Aerodynamics can also mean down force and grip. Take a look at Top fuel dragsters and Nitro funny cars. At 10k+ horsepower they have far more horsepower than they can put to the ground. At that point creating down force becomes vitally important. So, a car with unlimited energy and therefore unlimited power would likely need aerodynamics to be able to use all that power.

      Another example would be dirt late models way back in the 1980s. Dirt track racers discovered that aerodynamics could help them gain massive amounts of grip on the slippery surfaces they race on. With very little restrictions in terms of body rules, things quickly got out of handle and that era of dirt track racing became known as the “wedge car” era.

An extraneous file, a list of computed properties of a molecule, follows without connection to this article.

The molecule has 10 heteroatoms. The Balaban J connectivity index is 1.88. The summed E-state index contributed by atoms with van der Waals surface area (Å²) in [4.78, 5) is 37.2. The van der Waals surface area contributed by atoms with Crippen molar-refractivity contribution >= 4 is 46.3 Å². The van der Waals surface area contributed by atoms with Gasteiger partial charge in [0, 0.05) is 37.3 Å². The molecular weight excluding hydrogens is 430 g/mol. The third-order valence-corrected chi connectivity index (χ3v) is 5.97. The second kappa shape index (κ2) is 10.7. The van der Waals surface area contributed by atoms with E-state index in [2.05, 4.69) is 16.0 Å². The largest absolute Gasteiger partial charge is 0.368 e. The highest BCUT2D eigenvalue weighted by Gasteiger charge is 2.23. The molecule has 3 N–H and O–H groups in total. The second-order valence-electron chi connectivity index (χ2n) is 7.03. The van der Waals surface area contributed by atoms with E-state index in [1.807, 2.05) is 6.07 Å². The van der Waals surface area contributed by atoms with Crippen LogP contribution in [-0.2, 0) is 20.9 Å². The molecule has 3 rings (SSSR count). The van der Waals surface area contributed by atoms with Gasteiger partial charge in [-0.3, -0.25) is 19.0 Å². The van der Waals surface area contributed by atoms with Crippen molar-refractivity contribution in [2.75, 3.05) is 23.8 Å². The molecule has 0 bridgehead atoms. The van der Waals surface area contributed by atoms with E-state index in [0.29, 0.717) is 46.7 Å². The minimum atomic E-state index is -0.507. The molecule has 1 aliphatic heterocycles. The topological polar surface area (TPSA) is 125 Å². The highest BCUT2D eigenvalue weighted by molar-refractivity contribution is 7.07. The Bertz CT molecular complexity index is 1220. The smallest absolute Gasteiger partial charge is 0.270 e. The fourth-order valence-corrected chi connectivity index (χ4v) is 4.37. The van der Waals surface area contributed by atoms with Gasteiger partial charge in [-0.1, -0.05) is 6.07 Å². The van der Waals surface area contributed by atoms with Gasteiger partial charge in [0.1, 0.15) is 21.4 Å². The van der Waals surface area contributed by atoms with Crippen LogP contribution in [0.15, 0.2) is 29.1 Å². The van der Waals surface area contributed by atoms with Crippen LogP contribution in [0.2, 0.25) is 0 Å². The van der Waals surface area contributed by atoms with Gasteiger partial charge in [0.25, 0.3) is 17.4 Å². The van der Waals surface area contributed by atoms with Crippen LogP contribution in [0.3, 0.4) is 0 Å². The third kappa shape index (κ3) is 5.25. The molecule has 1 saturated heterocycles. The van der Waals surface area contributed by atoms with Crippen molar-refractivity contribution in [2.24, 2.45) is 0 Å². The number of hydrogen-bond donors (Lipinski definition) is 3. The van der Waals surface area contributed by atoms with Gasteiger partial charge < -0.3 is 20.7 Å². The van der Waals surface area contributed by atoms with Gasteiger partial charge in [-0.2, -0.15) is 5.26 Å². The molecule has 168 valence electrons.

1. That is a very generalised statement, and therefore incorrect.

      There are heaps of possible and legal aero modifications available in germany. We wouldn’t have such a massive (proper) tuning scene if there weren’t. See Wörthersee, Reisbrennen, Tuning World Bodensee and many more.

  3. This series of articles is sadly missing the most important point:

    If you want to get into cars. Start by going to track days, and events with whatever you have.

    If you want actual performance gains that will result in lower track times, buy seat time with a good instructor. A good instructor, in 20 minutes, will ensure you’re developing good driving habits, and killing off the bad ones. Even if you do something I would consider esoteric, like rock-crawling. There are schools, and classes for you.

    Next best place to spend money? Learn about suspension setup and theory. They have actual textbooks if you find yourself to be the GIANT NERD that I am:

    Race Car Vehicle Dynamics – ISBN: 978-1-56091-526-3

    Fundamentals of Vehicle Dynamics – ISBN: 978-1560911999